Counteracting the Pain from Growth Spurts
Written by Emily Linginfelter
Monday, April 2, 2018
When young athletes enter puberty, it is normal to see rapid growth of four to six inches in one year. Most girls enter growth spurts between ages eight to 13, while boys enter it later between ages 10 to 15. For young athletes, this rapid growth causes discomfort and difficulties in technical performances. Many may also experience instability in strength, coordination, balance and flexibility.
How do the physical changes affect sports, and how can parents or coaches help their athletes counteract growth spurt pain?
Physiological effects of growth spurts
- Weight gain – Extra weight provides an important energy reserve for development. However, it also slows down movement for athletes as their brains adjust to the changes. Some athletes fall into eating disorders in an attempt to regain their athleticism. While weight loss does improve performance for the first six months, it also causes extreme fatigue and brittle bones. These weakened bones are susceptible to osteoporosis.
- Muscles strengthen and ligaments tighten – Growing bodies develop lean muscle mass, and athletes are unaware about the extent of their new strengths. The larger muscles, combined with hormonal changes, cause sparks of dangerous aggression in contact sports. Pubescent athletes have been known to cause concussions during practice and competitions.
- Fragile growth plates – Children’s bones are physically different from adults’ bones. They contain growth plates, which are cartilages at the ends of condyles. These growth plates are replaced with bone tissue during adolescence, and they become extraordinarily weak during rapid growth spurts. For this reason, young athletes are prone to sprains and fractures.
- Disproportionate Growth – Some teens may notice their arms and legs are longer than their torsos or vice versa. This decreases the body’s center of gravity, and it links to issues with body control and balance. Disproportionate growth temporarily impacts athletic performance while the brain adjusts to the new physique and the body reaches its full adult size.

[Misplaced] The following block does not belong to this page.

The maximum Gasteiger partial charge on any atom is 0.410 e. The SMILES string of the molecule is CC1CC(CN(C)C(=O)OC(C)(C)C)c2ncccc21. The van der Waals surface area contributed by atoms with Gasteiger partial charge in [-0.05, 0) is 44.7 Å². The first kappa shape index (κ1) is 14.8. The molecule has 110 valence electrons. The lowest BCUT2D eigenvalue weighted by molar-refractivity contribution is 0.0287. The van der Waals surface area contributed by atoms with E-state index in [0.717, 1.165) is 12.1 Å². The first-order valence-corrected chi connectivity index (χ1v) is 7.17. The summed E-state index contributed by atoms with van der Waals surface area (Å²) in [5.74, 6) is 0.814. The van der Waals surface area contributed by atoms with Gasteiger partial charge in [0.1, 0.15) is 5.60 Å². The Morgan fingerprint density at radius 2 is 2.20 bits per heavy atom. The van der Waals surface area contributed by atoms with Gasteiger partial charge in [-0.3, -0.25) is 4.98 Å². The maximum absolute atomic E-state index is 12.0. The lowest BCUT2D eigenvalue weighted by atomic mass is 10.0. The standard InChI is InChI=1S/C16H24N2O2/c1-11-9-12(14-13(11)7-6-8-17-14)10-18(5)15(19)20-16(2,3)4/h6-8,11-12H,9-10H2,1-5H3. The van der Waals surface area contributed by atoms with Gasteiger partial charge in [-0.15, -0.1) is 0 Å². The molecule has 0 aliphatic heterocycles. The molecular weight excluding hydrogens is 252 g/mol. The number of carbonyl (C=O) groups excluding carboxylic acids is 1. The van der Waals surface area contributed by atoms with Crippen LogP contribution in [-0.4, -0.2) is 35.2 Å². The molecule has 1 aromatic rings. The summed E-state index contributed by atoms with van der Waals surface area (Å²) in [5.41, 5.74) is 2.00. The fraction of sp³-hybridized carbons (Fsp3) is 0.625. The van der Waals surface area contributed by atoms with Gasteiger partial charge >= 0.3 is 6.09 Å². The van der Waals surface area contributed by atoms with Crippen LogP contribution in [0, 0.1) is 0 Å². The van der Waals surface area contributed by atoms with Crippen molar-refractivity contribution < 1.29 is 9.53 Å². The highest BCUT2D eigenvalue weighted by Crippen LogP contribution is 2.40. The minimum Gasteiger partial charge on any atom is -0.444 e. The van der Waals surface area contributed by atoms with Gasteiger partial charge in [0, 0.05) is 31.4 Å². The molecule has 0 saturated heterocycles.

Ways to counteract pains of a growth spurt
Jacqui Haas, ATC, offers these suggestions to help student athletes who struggle with painful growth spurts:
- Perform daily static stretching, which involves taking muscles to a stretched position and holding it. Focus on feeling a good stretch and holding it for about 30 seconds; repeat at least three times per leg twice a day. Include stretches for calves, hamstrings, quadriceps and hip flexors.
- Perform daily abdominal work for spine stabilization. Exercises may include sit-ups, leg lifts or yoga poses that target the back (e.g. Cat-Cow pose).
- Incorporate balance training to maintain balance skills as children grow. These may include biceps curls, single leg squats or shoulder raises.
- Communicate with your student-athlete’s teachers or coaches. Reach out to them to explain any frustrations with growth-related discomfort. Let them know that the athletes are trying to maintain their strength and balance but are struggling with pain and tightness.
How we can help: Mercy Health services to help ease growth spurts
- If growth spurts cause injury, immediately contact one of our athletic trainers for an assessment. Some untreated injuries may cause permanent damage. For instance, stress fractures that do not receive timely evaluation and healing may lead to bone deformity. For quick help, call Mercy Health’s Sports Injury Hotline at 844-946-7529 to schedule an appointment for the same day or the next business day.
- The Mercy Health Performing Arts Medicine team provides screening tests that give objective feedback about an athlete’s technique, balance skills, strength and flexibility. The physical test comes with a personalized program of stretches and exercises to counteract the immense physiological changes and target areas of tightness or weakness. Mercy Health Performing Arts Medicine is available in Cincinnati, Lorain, Springfield, Toledo and Youngstown.
If you want to get in touch with a Mercy Health physician or member of the Mercy Health performing Arts Medicine team, visit mercy.com or call 513-952-5000 today.